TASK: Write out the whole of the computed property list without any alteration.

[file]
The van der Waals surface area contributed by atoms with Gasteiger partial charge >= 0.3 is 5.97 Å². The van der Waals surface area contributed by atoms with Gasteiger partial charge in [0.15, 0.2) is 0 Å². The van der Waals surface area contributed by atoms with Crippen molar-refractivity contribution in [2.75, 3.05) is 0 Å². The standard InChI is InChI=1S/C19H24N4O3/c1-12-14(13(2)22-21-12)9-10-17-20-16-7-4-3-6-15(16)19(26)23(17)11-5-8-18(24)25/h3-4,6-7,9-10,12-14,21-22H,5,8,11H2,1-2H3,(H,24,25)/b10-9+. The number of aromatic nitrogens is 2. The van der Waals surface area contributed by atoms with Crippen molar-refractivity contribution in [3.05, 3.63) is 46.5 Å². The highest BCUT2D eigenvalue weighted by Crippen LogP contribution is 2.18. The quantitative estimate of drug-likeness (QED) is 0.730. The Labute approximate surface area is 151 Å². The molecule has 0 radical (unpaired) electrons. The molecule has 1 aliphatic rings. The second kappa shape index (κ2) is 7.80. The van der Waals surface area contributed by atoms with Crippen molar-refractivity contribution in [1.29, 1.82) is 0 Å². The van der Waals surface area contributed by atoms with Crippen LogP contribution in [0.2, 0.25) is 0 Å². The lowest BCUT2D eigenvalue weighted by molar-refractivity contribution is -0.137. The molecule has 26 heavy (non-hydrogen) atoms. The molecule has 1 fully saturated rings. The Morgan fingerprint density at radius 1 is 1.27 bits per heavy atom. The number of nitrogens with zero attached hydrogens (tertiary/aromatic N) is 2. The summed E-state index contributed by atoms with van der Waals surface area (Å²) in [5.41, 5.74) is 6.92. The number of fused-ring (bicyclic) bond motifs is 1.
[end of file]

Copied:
The van der Waals surface area contributed by atoms with Gasteiger partial charge >= 0.3 is 5.97 Å². The van der Waals surface area contributed by atoms with Gasteiger partial charge in [0.15, 0.2) is 0 Å². The van der Waals surface area contributed by atoms with Crippen molar-refractivity contribution in [2.75, 3.05) is 0 Å². The standard InChI is InChI=1S/C19H24N4O3/c1-12-14(13(2)22-21-12)9-10-17-20-16-7-4-3-6-15(16)19(26)23(17)11-5-8-18(24)25/h3-4,6-7,9-10,12-14,21-22H,5,8,11H2,1-2H3,(H,24,25)/b10-9+. The number of aromatic nitrogens is 2. The van der Waals surface area contributed by atoms with Crippen molar-refractivity contribution in [3.05, 3.63) is 46.5 Å². The highest BCUT2D eigenvalue weighted by Crippen LogP contribution is 2.18. The quantitative estimate of drug-likeness (QED) is 0.730. The Labute approximate surface area is 151 Å². The molecule has 0 radical (unpaired) electrons. The molecule has 1 aliphatic rings. The second kappa shape index (κ2) is 7.80. The van der Waals surface area contributed by atoms with Crippen molar-refractivity contribution in [1.29, 1.82) is 0 Å². The van der Waals surface area contributed by atoms with Crippen LogP contribution in [0.2, 0.25) is 0 Å². The lowest BCUT2D eigenvalue weighted by molar-refractivity contribution is -0.137. The molecule has 26 heavy (non-hydrogen) atoms. The molecule has 1 fully saturated rings. The Morgan fingerprint density at radius 1 is 1.27 bits per heavy atom. The number of nitrogens with zero attached hydrogens (tertiary/aromatic N) is 2. The summed E-state index contributed by atoms with van der Waals surface area (Å²) in [5.41, 5.74) is 6.92. The number of fused-ring (bicyclic) bond motifs is 1.